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sez ap human geography

by Vinay Kumar

The reason that we can get lost in the world is that we don’t have any boundaries. We are constantly crossing and reconnecting with everything that is around us.

It is a dangerous thing. The border between what is real and what is not is a thin one, so when we cross boundaries or get lost in the space-time continuum we can end up being pulled to different places and different times. This is why it is crucial to learn what is real and what isn’t.

Like the map of the world itself, we have very little idea of what is really out there. We dont have the ability to see the boundaries and boundaries are always shifting. So we have to learn where the borders are and how to navigate the space-time continuum we all live in.

We learned something new this week when we learned that space-time is not the same as time-space, but instead it is one of those concepts that are only slightly different, you know, kind of like colors and shapes are very similar, but have very different properties. Space-time is actually much more fluid.

So how do we navigate? We learn to use our senses and our brains to learn about the space-time continuum. Our senses tell us the relative sizes of objects, our brains make sense of all the moving objects, and the brain tells us when to use our senses to stay safe, and when it is more important to use our brain to stay on the right side of the continuum.

Space-time is very much a continuum, as opposed to a discrete space. So instead of one object on the continuum, there are many objects that are moving relative to each other. So for instance, the Earth is actually moving relative to our Sun. So instead of just one object, we have many objects, which means our brain learns how to use our senses.

This is true and important, but the real reason our brain learns how to use our senses is when our senses have trouble telling the difference between one motion and another. So when we are trying to distinguish between a bird flying overhead and a man walking across the street, our brains aren’t being very effective at making this distinction. When the brain is trying to make a distinction, it will get it from the environment around us.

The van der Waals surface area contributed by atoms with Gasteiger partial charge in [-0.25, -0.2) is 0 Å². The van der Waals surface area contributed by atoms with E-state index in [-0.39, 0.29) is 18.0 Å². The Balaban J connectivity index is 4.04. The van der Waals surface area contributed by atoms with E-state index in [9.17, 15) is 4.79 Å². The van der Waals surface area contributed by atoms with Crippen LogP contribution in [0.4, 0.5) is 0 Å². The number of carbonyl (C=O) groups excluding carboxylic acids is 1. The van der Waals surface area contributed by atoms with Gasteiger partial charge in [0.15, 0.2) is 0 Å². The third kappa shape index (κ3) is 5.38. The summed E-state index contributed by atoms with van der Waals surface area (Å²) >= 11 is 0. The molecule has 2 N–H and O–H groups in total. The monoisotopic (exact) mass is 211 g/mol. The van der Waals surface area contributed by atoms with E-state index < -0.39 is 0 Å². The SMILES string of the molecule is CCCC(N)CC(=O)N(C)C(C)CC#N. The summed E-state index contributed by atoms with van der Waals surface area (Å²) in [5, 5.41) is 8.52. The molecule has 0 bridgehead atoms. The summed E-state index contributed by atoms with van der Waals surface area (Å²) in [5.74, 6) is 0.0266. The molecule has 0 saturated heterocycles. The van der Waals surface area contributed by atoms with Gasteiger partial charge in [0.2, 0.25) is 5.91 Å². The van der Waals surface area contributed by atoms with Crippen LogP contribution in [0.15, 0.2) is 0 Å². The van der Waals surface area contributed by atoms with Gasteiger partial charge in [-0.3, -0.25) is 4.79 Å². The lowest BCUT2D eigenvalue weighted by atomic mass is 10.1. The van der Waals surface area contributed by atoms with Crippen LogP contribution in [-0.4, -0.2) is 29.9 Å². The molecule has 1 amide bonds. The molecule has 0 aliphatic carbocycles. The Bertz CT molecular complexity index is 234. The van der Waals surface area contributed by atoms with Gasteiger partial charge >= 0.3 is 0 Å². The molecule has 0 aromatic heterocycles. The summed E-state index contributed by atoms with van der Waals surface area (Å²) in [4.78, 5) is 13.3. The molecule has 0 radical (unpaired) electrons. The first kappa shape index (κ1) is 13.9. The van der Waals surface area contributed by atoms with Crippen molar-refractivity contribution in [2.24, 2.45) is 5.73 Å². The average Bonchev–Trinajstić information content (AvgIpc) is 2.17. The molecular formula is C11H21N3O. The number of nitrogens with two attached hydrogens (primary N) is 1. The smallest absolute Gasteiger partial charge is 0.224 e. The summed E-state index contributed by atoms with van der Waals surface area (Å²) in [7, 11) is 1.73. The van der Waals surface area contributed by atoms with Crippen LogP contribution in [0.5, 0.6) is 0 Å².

When we look at the world around us, we see things we can’t possibly see. This is true of every sense we have, including our eyes. The brain needs to learn how to use all our senses to identify what is around us. The problem is that when we are trying to do this, the brain gets confused. The brain has to learn how to tell the difference between “this bird” and “that man”.

The bird is more likely to be a crow, and the man would be a human. The bird is more likely to be a crow, and the man would be a crow. The bird is more likely to be a crow, and the man would be a human, but the man is more likely to be a human.

That’s human geography, the act of identifying a person based on one’s surroundings. The problem, it seems, is that we are prone to making these identifications. It’s like when we look at a sunset, and say, “That’s the moon.” The problem is that the moon can’t be anything but a bright, full-moon, but we identify it as the moon because it was there before our eyes.

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